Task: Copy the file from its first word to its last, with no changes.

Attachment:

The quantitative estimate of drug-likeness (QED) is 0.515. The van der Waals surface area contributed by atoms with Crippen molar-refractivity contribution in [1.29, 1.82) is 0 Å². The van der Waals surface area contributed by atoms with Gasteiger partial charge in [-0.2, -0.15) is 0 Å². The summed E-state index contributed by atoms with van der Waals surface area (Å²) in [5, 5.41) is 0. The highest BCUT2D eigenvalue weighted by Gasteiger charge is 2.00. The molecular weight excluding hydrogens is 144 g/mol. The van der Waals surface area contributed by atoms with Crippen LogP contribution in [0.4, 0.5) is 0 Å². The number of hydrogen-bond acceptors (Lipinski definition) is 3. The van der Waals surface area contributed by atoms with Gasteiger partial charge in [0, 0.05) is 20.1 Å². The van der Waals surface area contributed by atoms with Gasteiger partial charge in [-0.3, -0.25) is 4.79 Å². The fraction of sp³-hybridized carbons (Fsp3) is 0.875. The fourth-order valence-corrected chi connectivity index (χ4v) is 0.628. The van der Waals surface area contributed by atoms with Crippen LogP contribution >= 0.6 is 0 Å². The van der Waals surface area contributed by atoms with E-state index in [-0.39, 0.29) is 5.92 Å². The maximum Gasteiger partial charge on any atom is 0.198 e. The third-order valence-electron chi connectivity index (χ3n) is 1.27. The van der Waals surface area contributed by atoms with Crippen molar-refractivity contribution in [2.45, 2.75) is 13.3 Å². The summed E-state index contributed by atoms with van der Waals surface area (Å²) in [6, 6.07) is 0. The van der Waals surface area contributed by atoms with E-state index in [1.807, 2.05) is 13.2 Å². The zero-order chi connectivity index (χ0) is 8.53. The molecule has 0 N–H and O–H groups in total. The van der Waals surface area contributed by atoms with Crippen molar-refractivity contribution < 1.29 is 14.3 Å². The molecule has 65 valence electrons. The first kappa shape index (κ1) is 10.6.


The quantitative estimate of drug-likeness (QED) is 0.515. The van der Waals surface area contributed by atoms with Crippen molar-refractivity contribution in [1.29, 1.82) is 0 Å². The van der Waals surface area contributed by atoms with Gasteiger partial charge in [-0.2, -0.15) is 0 Å². The summed E-state index contributed by atoms with van der Waals surface area (Å²) in [5, 5.41) is 0. The highest BCUT2D eigenvalue weighted by Gasteiger charge is 2.00. The molecular weight excluding hydrogens is 144 g/mol. The van der Waals surface area contributed by atoms with Crippen LogP contribution in [0.4, 0.5) is 0 Å². The number of hydrogen-bond acceptors (Lipinski definition) is 3. The van der Waals surface area contributed by atoms with Gasteiger partial charge in [0, 0.05) is 20.1 Å². The van der Waals surface area contributed by atoms with Gasteiger partial charge in [-0.3, -0.25) is 4.79 Å². The fraction of sp³-hybridized carbons (Fsp3) is 0.875. The fourth-order valence-corrected chi connectivity index (χ4v) is 0.628. The van der Waals surface area contributed by atoms with Crippen LogP contribution >= 0.6 is 0 Å². The van der Waals surface area contributed by atoms with E-state index in [-0.39, 0.29) is 5.92 Å². The maximum Gasteiger partial charge on any atom is 0.198 e. The third-order valence-electron chi connectivity index (χ3n) is 1.27. The van der Waals surface area contributed by atoms with Crippen molar-refractivity contribution in [2.45, 2.75) is 13.3 Å². The summed E-state index contributed by atoms with van der Waals surface area (Å²) in [6, 6.07) is 0. The van der Waals surface area contributed by atoms with E-state index in [1.807, 2.05) is 13.2 Å². The zero-order chi connectivity index (χ0) is 8.53. The molecule has 0 N–H and O–H groups in total. The van der Waals surface area contributed by atoms with Crippen molar-refractivity contribution < 1.29 is 14.3 Å². The molecule has 65 valence electrons. The first kappa shape index (κ1) is 10.6.